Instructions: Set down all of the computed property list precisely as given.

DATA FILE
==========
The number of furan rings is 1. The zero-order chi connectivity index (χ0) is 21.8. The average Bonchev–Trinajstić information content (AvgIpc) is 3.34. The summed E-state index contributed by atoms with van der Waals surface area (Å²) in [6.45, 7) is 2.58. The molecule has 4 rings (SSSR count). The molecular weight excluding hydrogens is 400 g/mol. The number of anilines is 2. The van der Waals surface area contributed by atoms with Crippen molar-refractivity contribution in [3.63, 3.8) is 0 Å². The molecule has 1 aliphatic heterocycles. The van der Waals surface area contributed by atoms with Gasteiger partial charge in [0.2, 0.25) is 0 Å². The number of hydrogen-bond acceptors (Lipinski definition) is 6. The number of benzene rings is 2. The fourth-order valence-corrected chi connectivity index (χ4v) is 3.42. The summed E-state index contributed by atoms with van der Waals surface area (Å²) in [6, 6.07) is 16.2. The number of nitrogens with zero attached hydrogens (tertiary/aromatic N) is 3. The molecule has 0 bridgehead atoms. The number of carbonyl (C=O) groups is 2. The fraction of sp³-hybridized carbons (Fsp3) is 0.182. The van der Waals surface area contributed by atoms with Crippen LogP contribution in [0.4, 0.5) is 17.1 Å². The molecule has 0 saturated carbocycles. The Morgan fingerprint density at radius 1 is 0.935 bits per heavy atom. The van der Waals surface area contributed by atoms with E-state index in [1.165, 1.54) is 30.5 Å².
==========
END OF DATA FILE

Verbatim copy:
The number of furan rings is 1. The zero-order chi connectivity index (χ0) is 21.8. The average Bonchev–Trinajstić information content (AvgIpc) is 3.34. The summed E-state index contributed by atoms with van der Waals surface area (Å²) in [6.45, 7) is 2.58. The molecule has 4 rings (SSSR count). The molecular weight excluding hydrogens is 400 g/mol. The number of anilines is 2. The van der Waals surface area contributed by atoms with Crippen molar-refractivity contribution in [3.63, 3.8) is 0 Å². The molecule has 1 aliphatic heterocycles. The van der Waals surface area contributed by atoms with Gasteiger partial charge in [0.2, 0.25) is 0 Å². The number of hydrogen-bond acceptors (Lipinski definition) is 6. The number of benzene rings is 2. The fourth-order valence-corrected chi connectivity index (χ4v) is 3.42. The summed E-state index contributed by atoms with van der Waals surface area (Å²) in [6, 6.07) is 16.2. The number of nitrogens with zero attached hydrogens (tertiary/aromatic N) is 3. The molecule has 0 bridgehead atoms. The number of carbonyl (C=O) groups is 2. The fraction of sp³-hybridized carbons (Fsp3) is 0.182. The van der Waals surface area contributed by atoms with Crippen LogP contribution in [0.4, 0.5) is 17.1 Å². The molecule has 0 saturated carbocycles. The Morgan fingerprint density at radius 1 is 0.935 bits per heavy atom. The van der Waals surface area contributed by atoms with E-state index in [1.165, 1.54) is 30.5 Å².